Background: The shortage list was released hours after President Donald Trump touted the progress his administration has made in securing critical protective gear and other supplies.
“We have tripled the number of N95 masks on hand to over 40 million, tripled the number of gowns to over 15 million and quadrupled the number of ventilators to 69,000,” Trump said at a briefing on Friday, referring to the country’s Strategic National Stockpile.
But health care workers at smaller and poorer hospitals and medical systems say they are still struggling to obtain protective gear, personnel and resources to fight the coronavirus.
Trump has also repeatedly described the United States’ testing system as the best in the world.
Industry reaction: Premier, a group purchasing organization, praised the FDA for publishing the list, saying the action “is a positive development that will enable greater resiliency in the healthcare supply chain.”
“Over time, as this list evolves, we’d like it to more closely resemble the drug shortage list, which is more specific around the exact product and the manufacturers in the market,” said Blair Childs, Premier senior vice president of public affairs. “This information is key to enable purchasers to identify alternatives and adjust buying.”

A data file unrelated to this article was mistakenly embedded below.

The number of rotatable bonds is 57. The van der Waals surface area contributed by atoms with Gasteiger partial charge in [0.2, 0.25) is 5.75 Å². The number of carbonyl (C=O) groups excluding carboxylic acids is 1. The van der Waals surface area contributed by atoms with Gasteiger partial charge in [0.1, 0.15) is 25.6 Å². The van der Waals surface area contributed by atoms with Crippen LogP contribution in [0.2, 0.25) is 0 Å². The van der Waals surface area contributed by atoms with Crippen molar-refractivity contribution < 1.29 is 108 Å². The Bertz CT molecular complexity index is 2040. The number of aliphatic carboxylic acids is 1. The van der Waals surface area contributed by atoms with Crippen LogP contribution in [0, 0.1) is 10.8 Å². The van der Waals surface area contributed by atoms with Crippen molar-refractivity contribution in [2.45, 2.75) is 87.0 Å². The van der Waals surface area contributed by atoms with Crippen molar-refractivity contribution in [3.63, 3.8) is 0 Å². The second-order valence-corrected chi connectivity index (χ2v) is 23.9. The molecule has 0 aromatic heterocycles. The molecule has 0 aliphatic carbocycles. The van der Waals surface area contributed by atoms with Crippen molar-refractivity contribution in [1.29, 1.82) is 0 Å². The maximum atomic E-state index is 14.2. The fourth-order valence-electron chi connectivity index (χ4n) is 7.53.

The device industry historically has been less keen on such disclosure — previously saying the FDA should wait and see how the new provisions prompted by the CARES Act work before implementing additional reporting requirements.
Background: FDA laid out reporting requirements for device manufacturers in May. The agency expects industry to alert the agency at least six months in advance of discontinuance or interruption of critical devices.
What’s next: The FDA previously has said it will work with Congress to expand device manufacturer shortage disclosure requirements.